Abstract Number: OC 47.2
Meeting: ISTH 2021 Congress
Background: Technically-simple HIT ELISA assays are non-specific while complex functional assays have limited availability making timely, accurate diagnosis a challenge. A major barrier to widespread use of functional testing is the requirement for fresh platelets.
Aims: The goal of this study was to demonstrate proof-of-concept that functional testing can be developed as part of a technically-simple assay using long-term stored platelets.
Methods: Cryoprotectant was added to donor platelets prior to freezing, thawed after variable periods of time and incubated with platelet factor 4 (PF4) and serum from HIT-suspected patients. Thrombospondin-1 (TSP1, a highly expressed protein in platelet α-granules) released upon platelet activation was measured by ELISA. Studies were approved by the institutional ethics board.
Results: The TSP1-release assay (TRA) demonstrated that relative to healthy controls (open circles, Fig 1A), HIT sera (black circles) induced greater levels of platelet activation in all 20 frozen platelet preparations studied. Ten of the platelet preparations were tested again after 4 weeks and results obtained were similar (Fig 1B) confirming stability with storage. Sixteen samples from SRA-positive/ELISA-positive (black circles, Fig 2A), 8 SRA-negative/ELISA-positive (red squares) and 7 SRA-negative/ELISA-negative (black squares) patients were tested using frozen platelets. The TRA clearly separated SRA-positives from SRA-negatives with one exception (red circle), which was from a thrombotic “SRA-negative HIT” patient (PF4-Dependent P-selectin Expression Assay, PEA: 104%). To stringently assess TRA specificity, ELISA-matched groups of high optical density SRA-negative (open triangles; Fig 2B) and SRA-positive (closed triangles) samples were tested, and in contrast to ELISA, the TRA clearly separated SRA-positive from -negative patients.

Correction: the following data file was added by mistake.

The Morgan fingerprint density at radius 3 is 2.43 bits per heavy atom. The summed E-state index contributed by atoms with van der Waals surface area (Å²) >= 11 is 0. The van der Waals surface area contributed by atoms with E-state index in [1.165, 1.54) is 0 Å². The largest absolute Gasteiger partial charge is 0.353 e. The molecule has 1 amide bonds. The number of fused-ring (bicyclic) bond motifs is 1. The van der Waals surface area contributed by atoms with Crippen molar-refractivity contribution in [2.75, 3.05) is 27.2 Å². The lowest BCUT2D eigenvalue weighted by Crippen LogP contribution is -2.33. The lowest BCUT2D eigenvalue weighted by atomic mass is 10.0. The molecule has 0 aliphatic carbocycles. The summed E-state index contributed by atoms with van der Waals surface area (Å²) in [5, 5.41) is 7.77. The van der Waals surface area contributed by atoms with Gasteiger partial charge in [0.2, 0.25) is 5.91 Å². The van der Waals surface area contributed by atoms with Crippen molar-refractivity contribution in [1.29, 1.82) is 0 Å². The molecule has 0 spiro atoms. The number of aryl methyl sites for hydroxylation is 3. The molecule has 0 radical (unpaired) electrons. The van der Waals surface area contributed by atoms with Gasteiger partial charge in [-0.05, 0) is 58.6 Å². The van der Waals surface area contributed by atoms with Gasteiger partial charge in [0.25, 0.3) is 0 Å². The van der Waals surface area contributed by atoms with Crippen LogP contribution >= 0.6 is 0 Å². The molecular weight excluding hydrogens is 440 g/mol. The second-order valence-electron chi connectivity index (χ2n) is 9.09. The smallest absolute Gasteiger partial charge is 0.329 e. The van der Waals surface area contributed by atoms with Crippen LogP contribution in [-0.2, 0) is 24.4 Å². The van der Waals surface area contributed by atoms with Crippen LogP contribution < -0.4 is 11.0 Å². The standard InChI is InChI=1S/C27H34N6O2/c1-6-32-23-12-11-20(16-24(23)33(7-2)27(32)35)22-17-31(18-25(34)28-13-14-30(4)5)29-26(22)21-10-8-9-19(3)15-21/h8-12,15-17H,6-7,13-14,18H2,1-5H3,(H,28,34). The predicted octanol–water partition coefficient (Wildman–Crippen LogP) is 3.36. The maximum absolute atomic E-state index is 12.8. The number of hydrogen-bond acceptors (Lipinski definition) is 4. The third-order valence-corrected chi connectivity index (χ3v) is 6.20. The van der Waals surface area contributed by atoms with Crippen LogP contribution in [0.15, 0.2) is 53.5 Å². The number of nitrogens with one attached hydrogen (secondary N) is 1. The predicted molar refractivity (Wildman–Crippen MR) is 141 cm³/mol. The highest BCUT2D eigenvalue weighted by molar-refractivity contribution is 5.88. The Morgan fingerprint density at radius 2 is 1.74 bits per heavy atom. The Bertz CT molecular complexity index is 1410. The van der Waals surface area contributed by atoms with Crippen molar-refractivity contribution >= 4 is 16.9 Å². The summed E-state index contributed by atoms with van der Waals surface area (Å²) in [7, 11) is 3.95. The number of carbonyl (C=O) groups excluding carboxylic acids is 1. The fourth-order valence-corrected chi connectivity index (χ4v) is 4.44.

Conclusions: Using a heterogeneous group of patient samples including those that were strongly false-positive in the HIT ELISA, the TRA demonstrated 100% sensitivity and specificity in pilot testing. These findings have the potential to transform the diagnostic testing paradigm in HIT by making near-patient functional testing available for rapid and accurate diagnosis.
To cite this abstract in AMA style:Padmanabhan A, Singh B, Jones C, Leger R, Pruthi R, Heikal N, Chen D. A Thrombospondin-1 Release Assay (TRA) Coupled to PF4-treated Frozen Platelets is Highly Accurate for the Detection of Pathogenic HIT Antibodies: Implications for Development of a Near-patient HIT in vitro Diagnostic Assay [abstract]. Res Pract Thromb Haemost. 2021; 5 (Suppl 2). https://abstracts.isth.org/abstract/a-thrombospondin-1-release-assay-tra-coupled-to-pf4-treated-frozen-platelets-is-highly-accurate-for-the-detection-of-pathogenic-hit-antibodies-implications-for-development-of-a-near-patient-hit-in/. Accessed November 27, 2021.
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